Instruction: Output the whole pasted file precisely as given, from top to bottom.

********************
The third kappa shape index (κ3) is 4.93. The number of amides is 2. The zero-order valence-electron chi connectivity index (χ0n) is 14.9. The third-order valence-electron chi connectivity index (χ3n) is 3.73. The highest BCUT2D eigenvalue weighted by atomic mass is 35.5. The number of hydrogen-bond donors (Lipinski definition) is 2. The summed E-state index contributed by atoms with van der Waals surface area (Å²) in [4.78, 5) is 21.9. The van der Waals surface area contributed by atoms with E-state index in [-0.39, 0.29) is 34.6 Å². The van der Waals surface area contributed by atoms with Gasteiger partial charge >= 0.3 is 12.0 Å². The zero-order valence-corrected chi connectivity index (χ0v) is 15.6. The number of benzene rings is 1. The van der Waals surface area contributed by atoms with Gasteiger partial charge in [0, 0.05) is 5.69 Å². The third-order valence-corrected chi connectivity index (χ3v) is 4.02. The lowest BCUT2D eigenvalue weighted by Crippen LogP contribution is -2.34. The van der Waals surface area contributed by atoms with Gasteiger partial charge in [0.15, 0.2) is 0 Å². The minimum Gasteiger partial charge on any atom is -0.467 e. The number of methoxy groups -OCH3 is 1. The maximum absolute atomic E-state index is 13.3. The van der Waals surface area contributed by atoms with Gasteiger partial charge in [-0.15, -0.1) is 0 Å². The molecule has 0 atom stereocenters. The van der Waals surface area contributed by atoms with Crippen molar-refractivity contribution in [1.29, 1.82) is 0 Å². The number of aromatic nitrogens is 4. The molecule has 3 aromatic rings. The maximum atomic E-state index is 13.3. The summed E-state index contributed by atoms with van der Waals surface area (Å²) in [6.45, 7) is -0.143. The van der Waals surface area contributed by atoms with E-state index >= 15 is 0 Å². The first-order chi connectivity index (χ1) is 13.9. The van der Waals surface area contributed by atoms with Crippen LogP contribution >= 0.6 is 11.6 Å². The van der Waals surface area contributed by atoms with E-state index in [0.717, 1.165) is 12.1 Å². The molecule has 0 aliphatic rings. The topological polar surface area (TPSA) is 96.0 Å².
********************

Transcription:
The third kappa shape index (κ3) is 4.93. The number of amides is 2. The zero-order valence-electron chi connectivity index (χ0n) is 14.9. The third-order valence-electron chi connectivity index (χ3n) is 3.73. The highest BCUT2D eigenvalue weighted by atomic mass is 35.5. The number of hydrogen-bond donors (Lipinski definition) is 2. The summed E-state index contributed by atoms with van der Waals surface area (Å²) in [4.78, 5) is 21.9. The van der Waals surface area contributed by atoms with E-state index in [-0.39, 0.29) is 34.6 Å². The van der Waals surface area contributed by atoms with Gasteiger partial charge >= 0.3 is 12.0 Å². The zero-order valence-corrected chi connectivity index (χ0v) is 15.6. The number of benzene rings is 1. The van der Waals surface area contributed by atoms with Gasteiger partial charge in [0, 0.05) is 5.69 Å². The third-order valence-corrected chi connectivity index (χ3v) is 4.02. The lowest BCUT2D eigenvalue weighted by Crippen LogP contribution is -2.34. The van der Waals surface area contributed by atoms with Gasteiger partial charge in [0.15, 0.2) is 0 Å². The minimum Gasteiger partial charge on any atom is -0.467 e. The number of methoxy groups -OCH3 is 1. The maximum absolute atomic E-state index is 13.3. The van der Waals surface area contributed by atoms with Gasteiger partial charge in [-0.15, -0.1) is 0 Å². The molecule has 0 atom stereocenters. The van der Waals surface area contributed by atoms with Crippen molar-refractivity contribution in [1.29, 1.82) is 0 Å². The number of aromatic nitrogens is 4. The molecule has 3 aromatic rings. The maximum atomic E-state index is 13.3. The summed E-state index contributed by atoms with van der Waals surface area (Å²) in [6.45, 7) is -0.143. The van der Waals surface area contributed by atoms with E-state index >= 15 is 0 Å². The first-order chi connectivity index (χ1) is 13.9. The van der Waals surface area contributed by atoms with Crippen LogP contribution >= 0.6 is 11.6 Å². The van der Waals surface area contributed by atoms with E-state index in [0.717, 1.165) is 12.1 Å². The molecule has 0 aliphatic rings. The topological polar surface area (TPSA) is 96.0 Å².